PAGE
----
A cost-segregation study can mean significant permanent tax savings
INSIGHT ARTICLE |
In the aftermath of the federal tax overhaul of 2017, an increased emphasis on tax planning and timing items has emerged. Beginning in 2018, the top corporate tax rate has been reduced from 35 percent to 21 percent, and pass-through entity rates that qualify for the new full 20 percent deduction have been reduced from the top rate of 39.6 percent to 29.6 percent. Simply put, tax deductions were worth more in 2017 than they will be in future periods.
Perhaps the most common timing item for companies is fixed-asset depreciation. Generally accepted accounting principles and tax rules typically differ on fixed asset depreciation lives and the speed at which those investments are recovered through expenses or tax deductions. With a consistent tax rate every year, these depreciation timing differences result in the exact same cash taxes being paid over a period of time until the asset has been fully depreciated; the tax is merely paid now or at some later date.
But there is a way to accelerate depreciation into 2017 to take advantage of tax deductions at that period’s more favorable tax rates.
The cost-segregation study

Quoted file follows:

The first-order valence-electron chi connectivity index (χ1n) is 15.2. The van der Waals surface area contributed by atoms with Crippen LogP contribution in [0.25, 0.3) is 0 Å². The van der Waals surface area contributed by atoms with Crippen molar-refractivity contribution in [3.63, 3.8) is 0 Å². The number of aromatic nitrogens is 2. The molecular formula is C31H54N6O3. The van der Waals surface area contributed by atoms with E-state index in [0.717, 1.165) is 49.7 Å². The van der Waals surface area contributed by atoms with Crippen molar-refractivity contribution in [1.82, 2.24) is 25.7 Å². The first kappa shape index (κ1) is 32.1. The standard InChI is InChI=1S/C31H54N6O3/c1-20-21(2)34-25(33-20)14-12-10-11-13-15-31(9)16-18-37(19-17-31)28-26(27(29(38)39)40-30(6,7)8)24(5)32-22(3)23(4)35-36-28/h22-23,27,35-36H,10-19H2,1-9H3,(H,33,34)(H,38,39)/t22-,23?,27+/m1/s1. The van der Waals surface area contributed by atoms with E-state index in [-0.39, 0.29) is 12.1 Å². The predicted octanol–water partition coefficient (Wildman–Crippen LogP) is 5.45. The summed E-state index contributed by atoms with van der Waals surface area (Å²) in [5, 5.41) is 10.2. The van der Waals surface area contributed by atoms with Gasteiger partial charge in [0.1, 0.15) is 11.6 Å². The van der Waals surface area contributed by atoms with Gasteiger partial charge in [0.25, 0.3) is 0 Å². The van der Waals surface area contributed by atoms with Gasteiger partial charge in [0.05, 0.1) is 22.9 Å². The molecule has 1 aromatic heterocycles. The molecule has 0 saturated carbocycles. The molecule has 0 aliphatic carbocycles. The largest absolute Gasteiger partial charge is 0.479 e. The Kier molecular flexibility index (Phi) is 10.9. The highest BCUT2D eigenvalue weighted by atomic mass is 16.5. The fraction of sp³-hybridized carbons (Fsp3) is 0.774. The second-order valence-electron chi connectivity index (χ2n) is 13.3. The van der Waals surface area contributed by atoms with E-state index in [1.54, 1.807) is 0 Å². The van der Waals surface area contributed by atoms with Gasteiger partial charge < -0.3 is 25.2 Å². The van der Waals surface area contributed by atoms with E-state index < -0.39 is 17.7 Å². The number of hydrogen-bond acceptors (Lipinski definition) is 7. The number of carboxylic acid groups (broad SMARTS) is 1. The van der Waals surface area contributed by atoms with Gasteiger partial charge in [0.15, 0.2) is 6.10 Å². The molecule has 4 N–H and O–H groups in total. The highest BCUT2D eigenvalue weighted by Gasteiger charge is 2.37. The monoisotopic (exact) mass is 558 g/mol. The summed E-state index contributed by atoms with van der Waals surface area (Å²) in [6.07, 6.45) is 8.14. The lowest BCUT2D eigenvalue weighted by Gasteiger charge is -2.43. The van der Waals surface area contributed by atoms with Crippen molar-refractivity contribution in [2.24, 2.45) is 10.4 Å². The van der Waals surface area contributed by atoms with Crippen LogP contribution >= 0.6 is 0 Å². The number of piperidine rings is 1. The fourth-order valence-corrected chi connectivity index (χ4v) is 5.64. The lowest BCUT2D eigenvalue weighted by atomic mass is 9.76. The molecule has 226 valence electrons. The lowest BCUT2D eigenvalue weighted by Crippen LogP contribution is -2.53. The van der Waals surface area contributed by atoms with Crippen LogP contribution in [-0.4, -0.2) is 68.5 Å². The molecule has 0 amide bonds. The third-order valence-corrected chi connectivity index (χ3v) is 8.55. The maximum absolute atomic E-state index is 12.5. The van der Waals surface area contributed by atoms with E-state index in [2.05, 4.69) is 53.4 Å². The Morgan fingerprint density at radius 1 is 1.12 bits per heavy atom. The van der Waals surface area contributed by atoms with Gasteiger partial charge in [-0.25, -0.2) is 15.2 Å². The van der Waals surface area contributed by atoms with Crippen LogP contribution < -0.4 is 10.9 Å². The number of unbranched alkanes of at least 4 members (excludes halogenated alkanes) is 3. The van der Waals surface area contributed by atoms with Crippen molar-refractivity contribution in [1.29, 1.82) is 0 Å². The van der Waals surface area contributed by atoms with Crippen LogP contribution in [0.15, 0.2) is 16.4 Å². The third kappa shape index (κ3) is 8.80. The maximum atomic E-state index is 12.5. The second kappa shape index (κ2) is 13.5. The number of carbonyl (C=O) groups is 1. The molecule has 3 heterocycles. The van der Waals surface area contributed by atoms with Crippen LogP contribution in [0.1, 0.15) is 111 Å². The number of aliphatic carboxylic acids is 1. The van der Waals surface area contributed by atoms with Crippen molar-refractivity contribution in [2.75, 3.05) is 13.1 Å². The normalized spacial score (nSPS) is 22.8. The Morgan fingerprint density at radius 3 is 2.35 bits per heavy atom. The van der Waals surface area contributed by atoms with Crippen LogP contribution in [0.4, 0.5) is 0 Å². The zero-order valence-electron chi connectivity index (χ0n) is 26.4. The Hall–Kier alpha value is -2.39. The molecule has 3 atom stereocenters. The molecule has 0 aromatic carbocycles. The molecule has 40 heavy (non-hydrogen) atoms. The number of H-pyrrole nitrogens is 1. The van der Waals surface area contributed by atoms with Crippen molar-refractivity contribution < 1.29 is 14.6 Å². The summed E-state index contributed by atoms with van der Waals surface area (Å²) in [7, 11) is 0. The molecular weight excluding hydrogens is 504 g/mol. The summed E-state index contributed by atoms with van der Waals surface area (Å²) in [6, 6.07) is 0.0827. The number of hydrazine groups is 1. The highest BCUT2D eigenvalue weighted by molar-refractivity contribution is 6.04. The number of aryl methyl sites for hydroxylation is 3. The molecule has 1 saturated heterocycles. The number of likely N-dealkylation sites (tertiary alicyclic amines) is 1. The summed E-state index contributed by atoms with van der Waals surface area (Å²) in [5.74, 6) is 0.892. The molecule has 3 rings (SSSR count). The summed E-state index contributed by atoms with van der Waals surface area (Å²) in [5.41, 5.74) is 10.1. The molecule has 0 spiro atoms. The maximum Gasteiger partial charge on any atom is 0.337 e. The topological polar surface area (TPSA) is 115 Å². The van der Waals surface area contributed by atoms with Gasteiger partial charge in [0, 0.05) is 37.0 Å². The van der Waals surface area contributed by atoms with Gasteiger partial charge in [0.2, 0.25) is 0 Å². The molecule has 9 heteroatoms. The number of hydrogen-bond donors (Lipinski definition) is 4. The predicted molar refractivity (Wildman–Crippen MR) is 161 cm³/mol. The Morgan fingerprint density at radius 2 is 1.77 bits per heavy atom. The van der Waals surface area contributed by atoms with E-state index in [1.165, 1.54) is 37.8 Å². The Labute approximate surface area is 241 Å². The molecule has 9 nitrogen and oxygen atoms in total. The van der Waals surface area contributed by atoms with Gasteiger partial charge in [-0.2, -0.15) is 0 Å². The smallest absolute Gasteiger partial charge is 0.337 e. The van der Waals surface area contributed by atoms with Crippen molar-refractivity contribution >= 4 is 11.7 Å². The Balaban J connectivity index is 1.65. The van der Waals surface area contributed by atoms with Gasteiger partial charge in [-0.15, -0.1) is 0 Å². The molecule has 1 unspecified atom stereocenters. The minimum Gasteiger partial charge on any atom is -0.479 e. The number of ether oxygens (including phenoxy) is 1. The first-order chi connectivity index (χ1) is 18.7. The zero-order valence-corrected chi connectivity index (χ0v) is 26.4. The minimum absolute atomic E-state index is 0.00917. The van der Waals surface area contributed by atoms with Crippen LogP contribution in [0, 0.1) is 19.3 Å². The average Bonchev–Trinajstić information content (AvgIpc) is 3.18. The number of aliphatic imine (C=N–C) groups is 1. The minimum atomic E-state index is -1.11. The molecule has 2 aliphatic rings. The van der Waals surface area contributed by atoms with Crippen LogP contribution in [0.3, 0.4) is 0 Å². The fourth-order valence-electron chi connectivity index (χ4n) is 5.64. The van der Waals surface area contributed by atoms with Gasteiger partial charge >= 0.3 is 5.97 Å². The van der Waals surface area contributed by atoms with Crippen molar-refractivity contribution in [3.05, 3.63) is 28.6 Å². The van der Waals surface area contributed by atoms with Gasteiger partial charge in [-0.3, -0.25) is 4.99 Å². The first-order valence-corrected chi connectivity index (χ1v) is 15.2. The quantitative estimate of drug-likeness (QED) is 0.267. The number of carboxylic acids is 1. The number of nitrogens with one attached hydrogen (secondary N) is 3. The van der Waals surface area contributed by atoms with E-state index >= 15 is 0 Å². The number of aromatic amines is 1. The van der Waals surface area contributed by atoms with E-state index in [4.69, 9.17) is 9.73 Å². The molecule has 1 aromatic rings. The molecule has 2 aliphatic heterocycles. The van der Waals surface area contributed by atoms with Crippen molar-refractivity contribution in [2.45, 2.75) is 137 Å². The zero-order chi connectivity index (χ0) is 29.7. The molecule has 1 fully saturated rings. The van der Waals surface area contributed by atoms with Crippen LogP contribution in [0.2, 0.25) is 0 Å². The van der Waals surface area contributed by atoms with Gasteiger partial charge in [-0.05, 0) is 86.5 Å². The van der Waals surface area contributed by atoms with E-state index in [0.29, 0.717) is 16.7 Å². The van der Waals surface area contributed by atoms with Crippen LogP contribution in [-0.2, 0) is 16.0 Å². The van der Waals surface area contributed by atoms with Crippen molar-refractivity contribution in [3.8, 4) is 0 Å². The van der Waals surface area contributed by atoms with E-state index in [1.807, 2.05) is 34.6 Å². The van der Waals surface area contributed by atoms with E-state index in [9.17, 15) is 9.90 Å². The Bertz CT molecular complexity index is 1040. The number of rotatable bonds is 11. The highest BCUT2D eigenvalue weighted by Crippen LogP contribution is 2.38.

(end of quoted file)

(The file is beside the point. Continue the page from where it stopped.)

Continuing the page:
A cost-segregation study identifies and carves out personal property assets that have originally been combined with real property assets. A common fact pattern occurs when a company buys a $500,000 plot of land and constructs a $5 million building on it. So at the time the building is placed into service, the company records two line items on its fixed asset records: land ($500,000) and building ($5 million).
Land cannot be depreciated and the cost of the building is depreciated over 39 years using straight-line depreciation. But what if the company could separate out $1 million of costs from the building and categorize them into depreciable lives of five, seven or 15 years via a cost-segregation study? These costs could be deducted over a much shorter period of time and could result in significant permanent tax savings on a 2017 tax return at higher tax rates.
This cost-segregation approach is commonly used in special concrete foundation pits used to support heavy equipment; in utilities such as gas, water and electric that support specific equipment; and in parking lots and other land improvements such as sidewalks and landscaping.
Original buildings, or expansions placed into service in the past 20 years, are prime candidates for a cost-segregation study and usually a tax fixed-asset report is the only information needed to scope the potential benefit.
Window is closing on this tax planning opportunity
Companies should review their tax fixed-asset reports and act fast to take advantage of this tax planning opportunity with the filing of their 2017 tax returns. Changes to tax depreciation asset categories should be reported on the Form 3115 using an automatic method change number 7. Companies have until the extended due dates of their tax returns to file the Form 3115 (Sept. 15 for calendar-year pass-through companies; and Oct. 15 for calendar-year C corporations). Companies with valid extensions that have already filed tax returns for 2017 are able to amend these returns by the extended due date.
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